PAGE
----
Peter Bjorn and John
Evolution and change is as important for bands like Peter Bjorn and John as any other, and even they’re not safe from some growing pains. As Peter Bjorn and John enter more shadowy productions on their new album, they seek to find themselves again in this new atmosphere. Though it doesn’t always feel unique, their penchant for great pop lifts the album repeatedly.
With a strangely cult-rock undertone, the album’s moody start on “Longer Nights” floats with all the strangeness that organs and huge ethereal background will offer. That’s what makes the bright and rich hooks of “One For The Team” so interesting as the track is brimming on every moment with equal parts happiness and worry. It’s all the smooth vocal affectations however and sharp riffing that makes the track fun and sees it evolving melodies you might see it pulling from. “Every Other Night” on the other hand, takes a much more gloomy undertone in its production and attempts to inject as much hope as possible. This balance carries Peter Bjorn and John’s record as a bold and consistently intriguing piece.
While it rides this current to great effect, “Gut Feeling” just lacks the same edge other songs here bring to the record, making for silky pop but little else. Despite layers of its catchy hooks, it just feels a little too jaded. “Living A Dream” groans a little more and keeps its tones conflicted for something that is bustling immediately to grab you. Though it’s choruses lack this same urgency, there’s still enough fun in the mix to have you coming back to this track. The touches of jazz and almost ghostly silence make “Velvet Sky” immediately haunting and strangely sorrowful. However the track ends up feeling more part of a larger piece as its writing is all intriguing but never rooted enough to be listened to alone.
Tones of Arctic Monkeys’ AM ring through “Wrapped Around The Axle” making for a track that seems like the Peter Bjorn and John’s own addition to that record. If you can get over this however, there’s a lot of unusual and fiery hooks that they bring out to make their mark. “Dark Ages” runs out like a ballad, as Peter Bjorn and John even seem to take on a more mystical character in their compositions. It’s their use of subtle percussion and space in the song that really makes it earn this more magical tone. All the heavy drums and unusual grooves of “Sick and Tired” come together for a brooding and seductive energy that we rarely get so overtly from Peter Bjorn and John, and one they take a lot interesting directions on.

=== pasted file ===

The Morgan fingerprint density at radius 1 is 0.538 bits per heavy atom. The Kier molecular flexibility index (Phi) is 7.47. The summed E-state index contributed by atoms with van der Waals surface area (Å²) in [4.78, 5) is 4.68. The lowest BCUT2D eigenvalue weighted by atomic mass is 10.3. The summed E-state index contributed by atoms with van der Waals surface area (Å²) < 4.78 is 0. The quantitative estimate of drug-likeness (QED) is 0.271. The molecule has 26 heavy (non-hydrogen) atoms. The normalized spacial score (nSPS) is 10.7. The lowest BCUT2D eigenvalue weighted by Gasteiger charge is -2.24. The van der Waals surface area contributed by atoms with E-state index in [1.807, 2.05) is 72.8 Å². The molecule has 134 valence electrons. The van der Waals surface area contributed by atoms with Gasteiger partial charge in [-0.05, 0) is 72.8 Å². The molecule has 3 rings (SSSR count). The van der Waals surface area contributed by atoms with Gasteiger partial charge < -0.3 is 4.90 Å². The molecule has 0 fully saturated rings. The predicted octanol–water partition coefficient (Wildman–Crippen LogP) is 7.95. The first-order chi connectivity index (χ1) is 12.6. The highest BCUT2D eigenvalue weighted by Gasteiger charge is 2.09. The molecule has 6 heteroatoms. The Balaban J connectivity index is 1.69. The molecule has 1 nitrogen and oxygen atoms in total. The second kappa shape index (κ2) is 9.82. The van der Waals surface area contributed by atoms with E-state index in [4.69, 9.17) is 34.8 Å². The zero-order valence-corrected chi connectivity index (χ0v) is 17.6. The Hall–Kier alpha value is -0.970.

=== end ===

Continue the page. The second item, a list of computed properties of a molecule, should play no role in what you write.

So much strange energy comes out on “Silicone Valley Blues” it’s hard to tell where the track comes from and exactly where Peter Bjorn and John started with this track. There’s such a fury to their choruses and the subtle guitar work however that it’s mesmerizing to follow along. “Heaven and Hell” closes the record on a much more experimental and slow-burning pace, as they swap between instrumental breaks and sections. This approach however bookends the album well and lets Peter Bjorn and John really spread all their instrumental and production strengths out.
Words by Owen Maxwell
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